Diderot on Fountain Making.
DIDEROT, Denis. Agriculture, Fontainer (Fountain-Maker) Encyclopédie, ou dictionnaire raisonné des sciences, des arts et des métiers. Plates vol. I Paris (1762)
Folio, 253 x 393mm. 32 pages of descriptive text & 4 loose plates. Slight browning to margins, a little spotting otherwise very good.
The 4 plates and descriptive text for the entry of Agriculture, Fontainer from volume I of plates. Plates are numbered as 5 plans with 2 plans on sheet 2.
27 pages (81-107) from volume VII of the Encyclopédie (1757) including Origine des fontaines , Détermination de la quantité des vapeurs qiu s'élevent de la mer and La pénétration de l'eau pluviale dans les premieres couches de la terre
1 page (349) from volume XV of the Encyclopédie (1765) including Sonde dont il se sert pour forer la terre & trouver les eaux
3 pages (99-101) from volume III of the Supplément à l'Encyclopédie (1777) which includes Les fontaines des jardins
With some browning to a few leaves.
This suite of plates examines closely the eighteenth-century method of calculating the pressure required to produce a fountain with a certain height of water column. The plates demonstrate the complicated process of measuring the altitudes and gradients at which the water would fall through the pipes laid, and the hydromechanics involved in devising a water container of the right shape and size. A further plate displays some popular fountain garden layouts.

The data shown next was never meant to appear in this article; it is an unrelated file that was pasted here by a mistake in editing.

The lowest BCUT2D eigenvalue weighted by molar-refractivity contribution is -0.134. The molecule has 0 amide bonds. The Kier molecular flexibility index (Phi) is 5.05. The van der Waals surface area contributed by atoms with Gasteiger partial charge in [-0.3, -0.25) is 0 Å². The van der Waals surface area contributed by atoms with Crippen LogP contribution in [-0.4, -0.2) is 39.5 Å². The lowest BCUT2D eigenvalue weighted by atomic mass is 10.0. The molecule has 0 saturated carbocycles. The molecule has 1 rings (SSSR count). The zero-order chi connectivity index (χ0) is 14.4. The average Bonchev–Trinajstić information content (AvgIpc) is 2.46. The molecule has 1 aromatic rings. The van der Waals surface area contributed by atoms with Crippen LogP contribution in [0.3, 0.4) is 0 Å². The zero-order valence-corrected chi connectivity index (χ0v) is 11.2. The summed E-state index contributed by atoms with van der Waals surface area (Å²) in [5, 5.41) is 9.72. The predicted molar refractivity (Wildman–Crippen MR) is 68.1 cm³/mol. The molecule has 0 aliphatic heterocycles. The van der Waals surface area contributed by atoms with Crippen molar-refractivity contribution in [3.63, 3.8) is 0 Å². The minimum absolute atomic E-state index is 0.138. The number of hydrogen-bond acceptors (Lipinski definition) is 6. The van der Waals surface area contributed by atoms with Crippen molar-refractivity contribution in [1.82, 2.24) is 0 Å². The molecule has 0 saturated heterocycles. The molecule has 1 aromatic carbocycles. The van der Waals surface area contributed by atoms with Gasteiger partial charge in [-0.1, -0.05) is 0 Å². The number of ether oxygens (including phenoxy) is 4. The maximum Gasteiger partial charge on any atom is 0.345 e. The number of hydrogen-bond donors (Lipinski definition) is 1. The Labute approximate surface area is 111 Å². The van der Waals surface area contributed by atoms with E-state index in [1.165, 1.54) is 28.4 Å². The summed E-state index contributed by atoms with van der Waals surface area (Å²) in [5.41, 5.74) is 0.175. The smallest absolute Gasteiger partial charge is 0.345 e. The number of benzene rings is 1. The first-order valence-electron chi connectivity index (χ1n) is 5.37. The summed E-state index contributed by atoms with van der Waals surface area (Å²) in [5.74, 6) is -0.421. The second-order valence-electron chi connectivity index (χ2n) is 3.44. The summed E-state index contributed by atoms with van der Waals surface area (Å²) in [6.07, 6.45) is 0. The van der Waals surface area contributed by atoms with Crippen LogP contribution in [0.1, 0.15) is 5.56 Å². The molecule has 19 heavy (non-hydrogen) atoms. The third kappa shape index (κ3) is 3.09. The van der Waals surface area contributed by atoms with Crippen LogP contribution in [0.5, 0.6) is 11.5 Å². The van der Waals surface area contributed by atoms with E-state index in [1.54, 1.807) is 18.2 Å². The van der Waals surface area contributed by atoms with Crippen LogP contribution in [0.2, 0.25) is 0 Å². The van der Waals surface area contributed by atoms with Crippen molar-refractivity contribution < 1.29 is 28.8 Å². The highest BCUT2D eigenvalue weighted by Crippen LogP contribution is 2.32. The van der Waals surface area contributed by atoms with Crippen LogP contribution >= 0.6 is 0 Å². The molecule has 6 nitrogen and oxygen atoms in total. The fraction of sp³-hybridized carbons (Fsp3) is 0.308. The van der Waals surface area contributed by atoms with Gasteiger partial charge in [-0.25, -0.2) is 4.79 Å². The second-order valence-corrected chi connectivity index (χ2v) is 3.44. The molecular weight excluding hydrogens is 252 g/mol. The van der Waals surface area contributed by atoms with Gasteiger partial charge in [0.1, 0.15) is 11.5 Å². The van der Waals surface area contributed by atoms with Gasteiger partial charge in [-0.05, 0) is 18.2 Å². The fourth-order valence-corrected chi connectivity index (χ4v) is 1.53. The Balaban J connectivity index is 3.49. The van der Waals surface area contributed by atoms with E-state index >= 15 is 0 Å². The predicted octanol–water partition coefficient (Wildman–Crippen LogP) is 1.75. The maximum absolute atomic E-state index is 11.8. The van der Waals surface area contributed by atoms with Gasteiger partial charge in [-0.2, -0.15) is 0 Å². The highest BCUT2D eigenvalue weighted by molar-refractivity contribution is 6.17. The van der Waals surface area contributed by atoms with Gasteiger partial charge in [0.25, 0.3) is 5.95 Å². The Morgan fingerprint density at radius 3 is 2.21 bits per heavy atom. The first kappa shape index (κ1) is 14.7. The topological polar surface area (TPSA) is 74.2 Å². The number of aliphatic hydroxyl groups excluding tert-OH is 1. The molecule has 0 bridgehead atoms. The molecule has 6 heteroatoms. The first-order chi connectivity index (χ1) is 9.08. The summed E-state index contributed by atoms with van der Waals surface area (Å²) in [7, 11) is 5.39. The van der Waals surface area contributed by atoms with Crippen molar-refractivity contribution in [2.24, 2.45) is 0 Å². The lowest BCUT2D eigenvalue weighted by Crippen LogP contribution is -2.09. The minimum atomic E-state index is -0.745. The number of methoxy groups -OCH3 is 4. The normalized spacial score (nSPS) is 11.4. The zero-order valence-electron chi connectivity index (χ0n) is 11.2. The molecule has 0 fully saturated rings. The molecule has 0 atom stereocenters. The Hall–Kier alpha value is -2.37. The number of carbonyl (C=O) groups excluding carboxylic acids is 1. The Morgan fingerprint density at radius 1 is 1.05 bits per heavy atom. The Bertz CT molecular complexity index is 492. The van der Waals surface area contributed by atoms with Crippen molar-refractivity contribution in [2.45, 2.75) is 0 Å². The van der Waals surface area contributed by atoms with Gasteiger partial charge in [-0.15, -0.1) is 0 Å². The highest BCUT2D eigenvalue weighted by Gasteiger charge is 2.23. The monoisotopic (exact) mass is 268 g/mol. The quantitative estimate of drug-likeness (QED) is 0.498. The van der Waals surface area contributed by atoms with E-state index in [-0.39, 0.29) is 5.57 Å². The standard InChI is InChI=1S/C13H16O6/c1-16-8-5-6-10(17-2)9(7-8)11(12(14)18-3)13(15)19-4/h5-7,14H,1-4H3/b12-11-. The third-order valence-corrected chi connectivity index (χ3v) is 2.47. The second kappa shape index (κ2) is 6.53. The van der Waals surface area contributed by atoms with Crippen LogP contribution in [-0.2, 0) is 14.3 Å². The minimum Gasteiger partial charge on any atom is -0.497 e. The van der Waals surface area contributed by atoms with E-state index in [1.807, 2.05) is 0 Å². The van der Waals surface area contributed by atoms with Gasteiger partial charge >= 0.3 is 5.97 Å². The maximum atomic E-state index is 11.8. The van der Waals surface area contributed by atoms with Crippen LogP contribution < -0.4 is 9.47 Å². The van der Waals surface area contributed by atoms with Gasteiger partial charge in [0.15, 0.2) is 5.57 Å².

The plates are accompanied by a series of important and extensive articles on fountains. The first of these, and the most substantial, is by D'Alembert. Co-editor of the Encyclopédie, he had already distinguished himself as a mathematician, mechanician, and physicist. D'Alembert's formula was named after him, and one field which he had a great influence in was fluid mechanics. Here he expertly tackles the difficult topic of fountains and their creation, examining the mathematics and physics involved.
Following articles include Fontaines Artificielles by Antoine-Joseph Desallier D'Argenville, who wrote around six hundred articles for the project, mostly on gardening, Diderot's Fontaine Domestiques, and Jacques-François Blondel's description of fountains and their role in architecture. In all, this set of articles includes contributions by some of the most distinguished of the many Encyclopédists.